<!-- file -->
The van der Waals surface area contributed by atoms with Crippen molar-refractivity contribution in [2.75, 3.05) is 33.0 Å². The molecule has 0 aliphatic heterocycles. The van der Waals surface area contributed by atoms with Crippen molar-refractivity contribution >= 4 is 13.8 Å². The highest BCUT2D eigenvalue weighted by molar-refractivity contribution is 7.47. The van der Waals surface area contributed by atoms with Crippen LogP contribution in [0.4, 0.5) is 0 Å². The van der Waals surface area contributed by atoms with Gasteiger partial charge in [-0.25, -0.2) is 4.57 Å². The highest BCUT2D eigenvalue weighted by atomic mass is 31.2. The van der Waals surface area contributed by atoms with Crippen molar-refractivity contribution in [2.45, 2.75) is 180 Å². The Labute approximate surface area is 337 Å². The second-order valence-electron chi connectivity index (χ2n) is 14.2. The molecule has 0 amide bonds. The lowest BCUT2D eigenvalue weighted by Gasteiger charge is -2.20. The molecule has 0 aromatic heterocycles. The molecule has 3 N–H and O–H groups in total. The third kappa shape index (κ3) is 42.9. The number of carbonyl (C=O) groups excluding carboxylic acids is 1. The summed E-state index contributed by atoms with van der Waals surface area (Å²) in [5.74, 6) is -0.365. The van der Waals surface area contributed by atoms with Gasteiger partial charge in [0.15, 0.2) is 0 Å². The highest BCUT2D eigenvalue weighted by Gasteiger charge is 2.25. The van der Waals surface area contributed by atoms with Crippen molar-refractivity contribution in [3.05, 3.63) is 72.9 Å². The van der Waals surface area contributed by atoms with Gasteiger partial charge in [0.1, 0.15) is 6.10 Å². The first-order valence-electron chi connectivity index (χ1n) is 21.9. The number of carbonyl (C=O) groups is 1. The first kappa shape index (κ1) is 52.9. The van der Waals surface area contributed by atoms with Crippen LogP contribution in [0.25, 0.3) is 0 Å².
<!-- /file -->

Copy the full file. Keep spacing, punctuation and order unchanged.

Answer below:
The van der Waals surface area contributed by atoms with Crippen molar-refractivity contribution in [2.75, 3.05) is 33.0 Å². The molecule has 0 aliphatic heterocycles. The van der Waals surface area contributed by atoms with Crippen molar-refractivity contribution >= 4 is 13.8 Å². The highest BCUT2D eigenvalue weighted by molar-refractivity contribution is 7.47. The van der Waals surface area contributed by atoms with Crippen LogP contribution in [0.4, 0.5) is 0 Å². The van der Waals surface area contributed by atoms with Gasteiger partial charge in [-0.25, -0.2) is 4.57 Å². The highest BCUT2D eigenvalue weighted by atomic mass is 31.2. The van der Waals surface area contributed by atoms with Crippen molar-refractivity contribution in [2.45, 2.75) is 180 Å². The Labute approximate surface area is 337 Å². The second-order valence-electron chi connectivity index (χ2n) is 14.2. The molecule has 0 amide bonds. The lowest BCUT2D eigenvalue weighted by Gasteiger charge is -2.20. The molecule has 0 aromatic heterocycles. The molecule has 3 N–H and O–H groups in total. The third kappa shape index (κ3) is 42.9. The number of carbonyl (C=O) groups excluding carboxylic acids is 1. The summed E-state index contributed by atoms with van der Waals surface area (Å²) in [5.74, 6) is -0.365. The van der Waals surface area contributed by atoms with Gasteiger partial charge in [0.15, 0.2) is 0 Å². The highest BCUT2D eigenvalue weighted by Gasteiger charge is 2.25. The van der Waals surface area contributed by atoms with Crippen molar-refractivity contribution in [3.05, 3.63) is 72.9 Å². The van der Waals surface area contributed by atoms with Gasteiger partial charge in [0.1, 0.15) is 6.10 Å². The first-order valence-electron chi connectivity index (χ1n) is 21.9. The number of carbonyl (C=O) groups is 1. The first kappa shape index (κ1) is 52.9. The van der Waals surface area contributed by atoms with Crippen LogP contribution in [0.25, 0.3) is 0 Å².